Assessing health worker knowledge

Health worker knowledge was assessed using clinical vignettes for seven simulated and standardized cases, where one enumerator acted as a patient presenting with a basic set of symptoms, and a second, recorded health worker questions, diagnoses, laboratory and treatment recommendations in a standardized questionnaire [18, 2325]. All health workers were presented with the seven case simulations, face-to-face, with both enumerators present, in one session that lasted between 20 and 35 min. The standardized questionnaire included, for each case, a long list of questions or actions that could be mentioned by the health worker and their standardized answers designed to define an unambiguous clinical patient case. When a health worker posed a question, or action, the acting enumerator was trained to provide the standardized response given in the questionnaire, as if he or she were the patient, and the observing enumerator was trained to record a value of “1” if the predefined question or action were mentioned and a value of “2” if it were not mentioned by the end of the simulation.

The clinical vignettes used in this study were originally developed by a team of World Bank experts using WHO’s clinical guidelines for the selected illnesses, a clinical consensus on common presentations of these illnesses and were validated first in Senegal and Tanzania where the survey was first piloted [26]. The clinical guidelines were again reviewed and validated, to fit the Nigerian context and clinical guidelines, in 2013, with the use of local guidelines, expert consultations and pilot tests.

The five clinical vignettes are structured and delivered in a similar manner. Before the interview began, enumerators explained the interview process, recorded basic health worker information and performed a demonstration of a clinical vignette where one acted as the interviewer and the other as the health worker. The health worker was encouraged to ask any questions of clarification and provide their consent to proceed. For each hypothetical case, the enumerator, acting as the patient, presented him/herself, mentioning basic symptoms and the reason for seeking care. The pneumonia case for example, begins as follows: “Good morning (afternoon) doctor. I am the mother of this 5 year-old girl. Her name is Sia. She has a cough.” Following the introduction of the hypothetical case, the health worker asked any questions that are relevant for him/her to reach a diagnosis and treatment. The health worker can verbally perform a physical examination by asking such questions as the temperature, for which the standardized response would be “38.5 °C”. The questionnaire was designed for the “patient” enumerator to provide predefined answers to the health worker’s questions. All health workers were asked to give a diagnosis and recommend a treatment for each hypothetical case. The “observer” enumerator recorded all questions asked by the health worker for each hypothetical case. The questionnaire included the complete set of questions necessary to determine a presumptive diagnosis and treatment recommended as outlined in the national clinical guidelines. The questionnaire also included, approximately twice as many, commonly asked, non-essential questions that can be relevant or irrelevant to the diagnosis and treatment of the case.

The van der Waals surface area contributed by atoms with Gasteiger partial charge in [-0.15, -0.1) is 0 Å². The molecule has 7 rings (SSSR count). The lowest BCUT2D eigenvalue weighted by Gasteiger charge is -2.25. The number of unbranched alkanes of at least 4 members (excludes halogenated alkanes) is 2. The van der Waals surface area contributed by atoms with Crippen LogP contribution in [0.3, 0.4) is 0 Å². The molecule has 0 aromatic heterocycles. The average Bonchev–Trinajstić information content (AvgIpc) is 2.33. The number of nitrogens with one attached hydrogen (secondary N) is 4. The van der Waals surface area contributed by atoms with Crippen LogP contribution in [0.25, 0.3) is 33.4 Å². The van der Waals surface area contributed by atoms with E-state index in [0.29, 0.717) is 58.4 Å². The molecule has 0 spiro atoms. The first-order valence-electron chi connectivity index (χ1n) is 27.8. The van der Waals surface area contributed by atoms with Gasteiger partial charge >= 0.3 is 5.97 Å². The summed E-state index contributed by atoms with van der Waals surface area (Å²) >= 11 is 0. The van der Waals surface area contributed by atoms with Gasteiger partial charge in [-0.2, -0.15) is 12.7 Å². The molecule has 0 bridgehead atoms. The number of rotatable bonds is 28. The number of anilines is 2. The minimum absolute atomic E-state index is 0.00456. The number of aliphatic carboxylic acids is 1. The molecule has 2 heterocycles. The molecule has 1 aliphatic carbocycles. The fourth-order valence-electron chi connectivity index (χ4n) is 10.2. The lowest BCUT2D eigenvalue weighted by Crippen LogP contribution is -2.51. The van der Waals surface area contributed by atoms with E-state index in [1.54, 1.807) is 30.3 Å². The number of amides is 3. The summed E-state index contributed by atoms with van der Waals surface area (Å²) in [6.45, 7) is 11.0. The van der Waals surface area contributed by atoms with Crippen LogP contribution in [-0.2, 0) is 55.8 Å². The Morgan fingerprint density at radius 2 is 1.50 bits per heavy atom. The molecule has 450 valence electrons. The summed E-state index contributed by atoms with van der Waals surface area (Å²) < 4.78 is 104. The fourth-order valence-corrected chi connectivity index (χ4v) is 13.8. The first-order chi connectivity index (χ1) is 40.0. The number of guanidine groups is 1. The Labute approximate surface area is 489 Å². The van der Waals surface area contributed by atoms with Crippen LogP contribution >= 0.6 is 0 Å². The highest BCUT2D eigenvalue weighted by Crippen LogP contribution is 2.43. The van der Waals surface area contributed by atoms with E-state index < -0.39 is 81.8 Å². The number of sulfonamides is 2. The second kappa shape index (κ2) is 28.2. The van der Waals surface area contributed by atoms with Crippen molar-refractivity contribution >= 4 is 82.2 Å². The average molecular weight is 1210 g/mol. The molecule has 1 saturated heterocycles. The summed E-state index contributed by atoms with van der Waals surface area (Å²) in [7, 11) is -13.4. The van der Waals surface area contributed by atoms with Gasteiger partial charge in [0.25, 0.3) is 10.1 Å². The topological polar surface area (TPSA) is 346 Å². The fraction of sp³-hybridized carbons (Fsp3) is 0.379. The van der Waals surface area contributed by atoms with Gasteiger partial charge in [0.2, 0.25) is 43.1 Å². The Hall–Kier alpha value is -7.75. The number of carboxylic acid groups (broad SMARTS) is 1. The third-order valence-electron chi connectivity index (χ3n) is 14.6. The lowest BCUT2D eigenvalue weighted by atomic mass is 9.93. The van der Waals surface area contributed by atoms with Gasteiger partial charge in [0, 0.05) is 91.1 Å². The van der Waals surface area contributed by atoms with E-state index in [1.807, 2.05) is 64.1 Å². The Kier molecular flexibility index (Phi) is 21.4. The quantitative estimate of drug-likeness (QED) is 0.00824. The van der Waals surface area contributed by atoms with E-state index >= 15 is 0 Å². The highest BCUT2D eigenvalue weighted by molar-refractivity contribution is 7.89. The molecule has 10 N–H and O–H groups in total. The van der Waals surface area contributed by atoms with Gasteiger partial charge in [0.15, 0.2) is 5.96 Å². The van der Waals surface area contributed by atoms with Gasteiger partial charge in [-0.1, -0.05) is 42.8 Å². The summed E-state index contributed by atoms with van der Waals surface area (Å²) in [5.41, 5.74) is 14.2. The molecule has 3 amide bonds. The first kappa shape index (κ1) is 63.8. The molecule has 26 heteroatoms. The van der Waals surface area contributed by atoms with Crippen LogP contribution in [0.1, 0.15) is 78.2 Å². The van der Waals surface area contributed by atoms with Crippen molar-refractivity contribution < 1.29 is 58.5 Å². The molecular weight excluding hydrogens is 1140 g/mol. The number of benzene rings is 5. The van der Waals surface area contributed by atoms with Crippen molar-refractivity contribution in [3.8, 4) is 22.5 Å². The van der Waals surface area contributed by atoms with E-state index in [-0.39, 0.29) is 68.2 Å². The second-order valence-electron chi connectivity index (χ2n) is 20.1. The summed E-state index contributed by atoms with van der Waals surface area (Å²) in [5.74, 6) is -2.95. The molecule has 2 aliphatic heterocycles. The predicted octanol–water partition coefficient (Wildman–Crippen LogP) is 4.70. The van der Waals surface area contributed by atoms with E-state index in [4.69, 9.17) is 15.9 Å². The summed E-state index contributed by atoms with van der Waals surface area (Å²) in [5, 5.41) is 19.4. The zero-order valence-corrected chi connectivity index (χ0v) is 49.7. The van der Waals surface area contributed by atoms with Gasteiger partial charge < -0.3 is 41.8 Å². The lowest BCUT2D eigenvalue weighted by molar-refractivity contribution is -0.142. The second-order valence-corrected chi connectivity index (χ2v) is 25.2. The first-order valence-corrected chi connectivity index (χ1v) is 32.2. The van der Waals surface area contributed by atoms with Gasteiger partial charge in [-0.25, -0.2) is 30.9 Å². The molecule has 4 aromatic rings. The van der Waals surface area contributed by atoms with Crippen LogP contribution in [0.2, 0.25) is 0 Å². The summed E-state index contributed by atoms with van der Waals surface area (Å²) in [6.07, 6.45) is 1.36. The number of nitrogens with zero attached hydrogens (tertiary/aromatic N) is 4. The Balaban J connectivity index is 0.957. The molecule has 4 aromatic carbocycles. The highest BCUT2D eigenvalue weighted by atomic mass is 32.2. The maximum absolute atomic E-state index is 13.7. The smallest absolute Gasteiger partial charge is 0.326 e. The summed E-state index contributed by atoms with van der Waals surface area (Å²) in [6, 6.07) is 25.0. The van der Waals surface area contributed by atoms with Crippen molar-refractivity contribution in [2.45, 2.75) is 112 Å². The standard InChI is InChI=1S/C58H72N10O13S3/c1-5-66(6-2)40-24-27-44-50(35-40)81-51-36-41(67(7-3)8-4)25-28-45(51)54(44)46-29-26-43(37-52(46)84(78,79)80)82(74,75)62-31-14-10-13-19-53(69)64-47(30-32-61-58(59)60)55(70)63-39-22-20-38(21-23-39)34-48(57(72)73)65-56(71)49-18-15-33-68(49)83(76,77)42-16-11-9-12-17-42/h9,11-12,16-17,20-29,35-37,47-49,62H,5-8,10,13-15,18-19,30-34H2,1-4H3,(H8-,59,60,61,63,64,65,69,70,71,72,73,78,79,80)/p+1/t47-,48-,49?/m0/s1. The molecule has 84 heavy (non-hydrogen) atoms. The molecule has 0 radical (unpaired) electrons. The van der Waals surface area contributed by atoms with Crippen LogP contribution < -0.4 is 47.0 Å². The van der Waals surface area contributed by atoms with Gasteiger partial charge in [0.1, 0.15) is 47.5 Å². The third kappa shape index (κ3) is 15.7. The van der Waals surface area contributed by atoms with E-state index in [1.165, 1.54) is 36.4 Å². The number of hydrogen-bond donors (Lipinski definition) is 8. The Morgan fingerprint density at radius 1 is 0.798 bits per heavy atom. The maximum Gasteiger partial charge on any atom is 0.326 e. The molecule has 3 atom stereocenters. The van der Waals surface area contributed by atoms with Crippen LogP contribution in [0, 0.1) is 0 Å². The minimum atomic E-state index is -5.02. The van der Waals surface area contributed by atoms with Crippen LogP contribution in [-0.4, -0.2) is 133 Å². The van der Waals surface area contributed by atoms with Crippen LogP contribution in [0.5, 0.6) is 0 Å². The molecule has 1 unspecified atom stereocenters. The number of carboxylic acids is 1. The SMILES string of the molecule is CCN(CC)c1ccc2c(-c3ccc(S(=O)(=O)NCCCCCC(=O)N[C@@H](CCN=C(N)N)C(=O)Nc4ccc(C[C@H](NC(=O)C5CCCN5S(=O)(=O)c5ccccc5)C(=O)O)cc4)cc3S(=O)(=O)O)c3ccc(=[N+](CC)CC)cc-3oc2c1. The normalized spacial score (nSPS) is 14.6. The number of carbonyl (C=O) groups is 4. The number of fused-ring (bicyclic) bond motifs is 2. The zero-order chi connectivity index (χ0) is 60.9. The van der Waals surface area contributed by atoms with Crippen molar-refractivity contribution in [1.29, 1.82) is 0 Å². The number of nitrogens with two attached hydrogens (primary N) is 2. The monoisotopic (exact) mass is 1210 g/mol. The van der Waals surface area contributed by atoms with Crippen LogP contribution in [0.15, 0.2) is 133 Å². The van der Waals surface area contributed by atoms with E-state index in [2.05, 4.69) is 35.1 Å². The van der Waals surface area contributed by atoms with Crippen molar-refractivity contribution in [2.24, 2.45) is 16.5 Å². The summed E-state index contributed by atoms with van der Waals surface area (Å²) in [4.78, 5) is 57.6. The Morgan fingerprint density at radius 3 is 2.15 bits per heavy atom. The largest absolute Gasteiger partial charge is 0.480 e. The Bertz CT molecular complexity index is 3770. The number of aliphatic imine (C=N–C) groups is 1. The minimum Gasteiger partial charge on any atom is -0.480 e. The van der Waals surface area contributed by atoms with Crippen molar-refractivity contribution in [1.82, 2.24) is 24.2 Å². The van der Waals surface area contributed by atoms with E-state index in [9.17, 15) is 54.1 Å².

As is outlined in Table 2, the five cases in the order they were presented to the health worker are: (1) a 13-month-old boy with acute diarrhea and severe dehydration, (2) a five year-old girl with pneumonia, (3) a 48 year-old man with type II Diabetes, (4) a 40 year-old man with Pulmonary Tuberculosis and (5) a four year-old boy with malaria and anemia. In an attempt to cover the breadth of knowledge required to deliver primary care, these five cases represent illnesses commonly seen by primary health care workers in Nigeria (and many other low- and middle-income countries), communicable and non-communicable illnesses of high public health concern as well as illnesses of children and adults.
Table 2

Vignette case definitions, essential questions and treatment as defined in National Standing Orders

Diagnosis-case presentation

National Standing Orders Definition

Acute diarrhea with severe dehydration- 13 month old boy with diarrhea

Severe condition

Main symptoms: Frequent watery stool with weakness, with or without vomiting

Examination: Lethargic or unconsciousness, sunken eyes, drinks poorly or unable to drink, skin pinch goes back very slowly

Treatment: ORS by mouth if child can drink AND 100 ml/kg Ringer’s Lactate Solution, first 30 ml/kg in 30 min and then 70 ml/kg in 2.5 h. Reassess every 1–2 h.

Pneumonia- 5 year old girl with a cough

Moderate condition, suspect Pneumonia

Main symptoms: Cough with fast breathing